Klobuchar gives Senate floor speech claiming Republicans threaten ‘freedom to vote’

The senator portrayed the Jan. 6 Capitol rioters as "insurrectionists" and claimed that her colleagues "took back democracy that day."

Sen. Amy Klobuchar/YouTube

Sen. Amy Klobuchar recently gave a speech on the Senate floor that portrayed Republican governors and state legislators as imminent threats to the “freedom to vote” and urged the passage of major “voting rights” legislation.

On Wednesday the Minnesota senator spoke for 13 minutes before her Senate colleagues on the so-called Freedom to Vote Act, which she says would “set basic national standards to make sure all Americans can cast their ballots in the way that works best for them, regardless of what ZIP code they live in.”

Klobuchar has long been leading the charge for what Democrats characterize as the protection of voting rights and what Republicans characterize as federal overreach in state election procedures. She and other Senate Democrats introduced the Freedom to Vote Act on Tuesday, claiming its passage will safeguard democracy from a “coordinated effort to limit the freedom to vote.”

“The freedom to vote is fundamental to all of our freedoms,” Klobuchar said in her Wednesday speech. “Following the 2020 elections, in which more Americans voted than ever before in the middle of a public health crisis, we have seen unprecedented attacks on our democracy in states across the country. These attacks demand an immediate federal response.”

The senator portrayed the Jan. 6 Capitol rioters as “insurrectionists” and claimed that her colleagues “took back democracy that day.” But, she said, there remains a persistent threat to democracy from state governors and legislators — that is, Republicans — who have passed or are attempting to pass laws that would place restrictions on early and mail-in voting.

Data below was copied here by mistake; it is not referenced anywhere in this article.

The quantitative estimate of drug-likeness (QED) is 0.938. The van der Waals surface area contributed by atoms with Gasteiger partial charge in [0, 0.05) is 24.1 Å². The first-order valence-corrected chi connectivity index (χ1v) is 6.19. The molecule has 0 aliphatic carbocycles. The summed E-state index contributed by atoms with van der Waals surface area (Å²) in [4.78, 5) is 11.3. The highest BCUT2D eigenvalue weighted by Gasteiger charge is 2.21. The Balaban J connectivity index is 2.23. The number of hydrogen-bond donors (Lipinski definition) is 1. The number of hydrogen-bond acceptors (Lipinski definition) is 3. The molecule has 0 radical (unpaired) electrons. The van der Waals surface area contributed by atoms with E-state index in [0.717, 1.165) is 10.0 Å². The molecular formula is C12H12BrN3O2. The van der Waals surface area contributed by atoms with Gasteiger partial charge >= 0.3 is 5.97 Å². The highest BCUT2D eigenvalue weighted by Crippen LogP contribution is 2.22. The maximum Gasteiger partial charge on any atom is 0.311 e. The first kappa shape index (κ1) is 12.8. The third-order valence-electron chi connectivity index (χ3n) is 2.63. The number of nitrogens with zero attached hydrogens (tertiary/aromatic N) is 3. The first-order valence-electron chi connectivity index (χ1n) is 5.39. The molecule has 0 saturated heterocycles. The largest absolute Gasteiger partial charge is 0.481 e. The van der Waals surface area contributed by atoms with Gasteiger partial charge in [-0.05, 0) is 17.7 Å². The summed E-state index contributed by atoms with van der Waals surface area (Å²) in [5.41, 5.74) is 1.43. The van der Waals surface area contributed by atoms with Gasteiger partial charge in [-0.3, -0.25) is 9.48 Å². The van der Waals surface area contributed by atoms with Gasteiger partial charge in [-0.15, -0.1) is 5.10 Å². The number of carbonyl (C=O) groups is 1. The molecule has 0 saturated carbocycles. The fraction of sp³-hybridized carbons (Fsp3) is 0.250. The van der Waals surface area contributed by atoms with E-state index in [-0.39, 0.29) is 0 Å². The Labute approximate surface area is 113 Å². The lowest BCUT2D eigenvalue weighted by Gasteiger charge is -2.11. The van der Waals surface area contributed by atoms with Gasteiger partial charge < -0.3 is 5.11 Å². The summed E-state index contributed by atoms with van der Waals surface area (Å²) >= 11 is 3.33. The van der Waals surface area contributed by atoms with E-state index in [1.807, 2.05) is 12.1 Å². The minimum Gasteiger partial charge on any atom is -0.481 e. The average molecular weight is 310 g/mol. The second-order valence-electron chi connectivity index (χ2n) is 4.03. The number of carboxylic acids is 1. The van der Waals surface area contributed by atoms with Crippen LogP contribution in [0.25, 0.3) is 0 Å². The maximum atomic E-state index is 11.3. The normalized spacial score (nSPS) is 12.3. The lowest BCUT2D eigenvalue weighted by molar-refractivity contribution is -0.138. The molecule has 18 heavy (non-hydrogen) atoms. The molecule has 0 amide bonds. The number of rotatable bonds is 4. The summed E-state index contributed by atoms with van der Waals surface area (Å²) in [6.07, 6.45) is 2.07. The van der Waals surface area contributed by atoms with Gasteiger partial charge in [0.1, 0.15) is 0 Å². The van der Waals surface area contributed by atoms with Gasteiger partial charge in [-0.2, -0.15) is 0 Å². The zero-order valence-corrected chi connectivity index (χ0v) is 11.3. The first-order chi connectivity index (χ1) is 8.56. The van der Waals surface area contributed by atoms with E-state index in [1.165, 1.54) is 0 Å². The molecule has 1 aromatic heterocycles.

“With over 400 bills introduced in nearly every state to limit the freedom to vote, we can’t simply sit back and watch our democracy be threatened again,” she said. “Whether it is threatened with bear spray and crowbars and axes or long lines, or the elimination of ballot boxes, or secret money, it is still under siege. When we are faced with a coordinated effort across the country to limit the freedom to vote, we must stand up and do what is right.”

In this case, according to Klobuchar, standing up and doing what is right means passing the Freedom to Vote Act. But the bill faces two enormous hurdles, namely the filibuster and staunch opposition among Senate Republicans.

Although Klobuchar did not mention the filibuster in her Senate speech, it is no secret that she supports its abolishment so that Democrats can pass legislation like the Freedom to Vote Act by a simple majority vote.

The filibuster currently allows Republicans to block final votes on major legislation. 60 votes are needed to end debate, but the Senate is currently deadlocked at 50-48, with two independent senators who vote with the Democrats — Bernie Sanders and Angus King — effectively splitting the chamber 50-50.

Previous “voting rights” legislation, such as the John Lewis Voting Rights Act and the For the People Act, have either died or will likely die in the Senate on account of the filibuster. It is difficult to see how this will not be the fate of the Freedom to Vote Act as well.